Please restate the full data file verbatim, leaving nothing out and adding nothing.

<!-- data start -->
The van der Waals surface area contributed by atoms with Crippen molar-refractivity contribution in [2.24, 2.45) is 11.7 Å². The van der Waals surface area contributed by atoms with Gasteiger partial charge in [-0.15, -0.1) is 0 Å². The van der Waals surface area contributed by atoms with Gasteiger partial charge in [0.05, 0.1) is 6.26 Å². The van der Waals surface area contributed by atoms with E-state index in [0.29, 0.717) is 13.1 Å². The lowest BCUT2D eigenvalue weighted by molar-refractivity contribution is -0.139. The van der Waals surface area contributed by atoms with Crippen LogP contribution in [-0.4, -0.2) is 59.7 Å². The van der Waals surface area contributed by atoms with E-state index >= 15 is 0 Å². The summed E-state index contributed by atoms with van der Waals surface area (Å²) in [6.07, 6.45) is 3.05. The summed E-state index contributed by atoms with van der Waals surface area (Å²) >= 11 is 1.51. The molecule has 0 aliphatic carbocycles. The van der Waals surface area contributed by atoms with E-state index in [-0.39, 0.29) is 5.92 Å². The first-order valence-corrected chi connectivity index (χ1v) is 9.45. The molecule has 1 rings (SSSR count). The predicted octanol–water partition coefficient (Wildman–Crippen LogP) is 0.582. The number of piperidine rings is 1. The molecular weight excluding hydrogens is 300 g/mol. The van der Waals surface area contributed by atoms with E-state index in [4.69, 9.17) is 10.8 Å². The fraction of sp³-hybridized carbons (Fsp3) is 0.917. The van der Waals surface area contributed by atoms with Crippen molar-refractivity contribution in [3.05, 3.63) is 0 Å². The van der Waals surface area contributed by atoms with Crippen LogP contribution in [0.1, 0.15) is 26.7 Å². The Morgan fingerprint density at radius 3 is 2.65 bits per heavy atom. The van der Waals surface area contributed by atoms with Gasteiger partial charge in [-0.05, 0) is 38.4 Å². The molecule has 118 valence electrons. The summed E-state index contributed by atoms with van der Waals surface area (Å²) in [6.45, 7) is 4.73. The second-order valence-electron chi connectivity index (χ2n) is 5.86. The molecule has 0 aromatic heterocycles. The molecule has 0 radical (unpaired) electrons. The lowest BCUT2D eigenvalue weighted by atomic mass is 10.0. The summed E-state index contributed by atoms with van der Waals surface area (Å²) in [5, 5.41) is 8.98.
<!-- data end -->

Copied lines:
The van der Waals surface area contributed by atoms with Crippen molar-refractivity contribution in [2.24, 2.45) is 11.7 Å². The van der Waals surface area contributed by atoms with Gasteiger partial charge in [-0.15, -0.1) is 0 Å². The van der Waals surface area contributed by atoms with Gasteiger partial charge in [0.05, 0.1) is 6.26 Å². The van der Waals surface area contributed by atoms with E-state index in [0.29, 0.717) is 13.1 Å². The lowest BCUT2D eigenvalue weighted by molar-refractivity contribution is -0.139. The van der Waals surface area contributed by atoms with Crippen LogP contribution in [-0.4, -0.2) is 59.7 Å². The van der Waals surface area contributed by atoms with E-state index >= 15 is 0 Å². The summed E-state index contributed by atoms with van der Waals surface area (Å²) in [6.07, 6.45) is 3.05. The summed E-state index contributed by atoms with van der Waals surface area (Å²) >= 11 is 1.51. The molecule has 0 aliphatic carbocycles. The van der Waals surface area contributed by atoms with E-state index in [-0.39, 0.29) is 5.92 Å². The first-order valence-corrected chi connectivity index (χ1v) is 9.45. The molecule has 1 rings (SSSR count). The predicted octanol–water partition coefficient (Wildman–Crippen LogP) is 0.582. The number of piperidine rings is 1. The molecular weight excluding hydrogens is 300 g/mol. The van der Waals surface area contributed by atoms with E-state index in [4.69, 9.17) is 10.8 Å². The fraction of sp³-hybridized carbons (Fsp3) is 0.917. The van der Waals surface area contributed by atoms with Crippen molar-refractivity contribution in [3.05, 3.63) is 0 Å². The van der Waals surface area contributed by atoms with Crippen LogP contribution in [0.1, 0.15) is 26.7 Å². The Morgan fingerprint density at radius 3 is 2.65 bits per heavy atom. The van der Waals surface area contributed by atoms with Gasteiger partial charge in [-0.05, 0) is 38.4 Å². The molecule has 118 valence electrons. The summed E-state index contributed by atoms with van der Waals surface area (Å²) in [6.45, 7) is 4.73. The second-order valence-electron chi connectivity index (χ2n) is 5.86. The molecule has 0 aromatic heterocycles. The molecule has 0 radical (unpaired) electrons. The lowest BCUT2D eigenvalue weighted by atomic mass is 10.0. The summed E-state index contributed by atoms with van der Waals surface area (Å²) in [5, 5.41) is 8.98.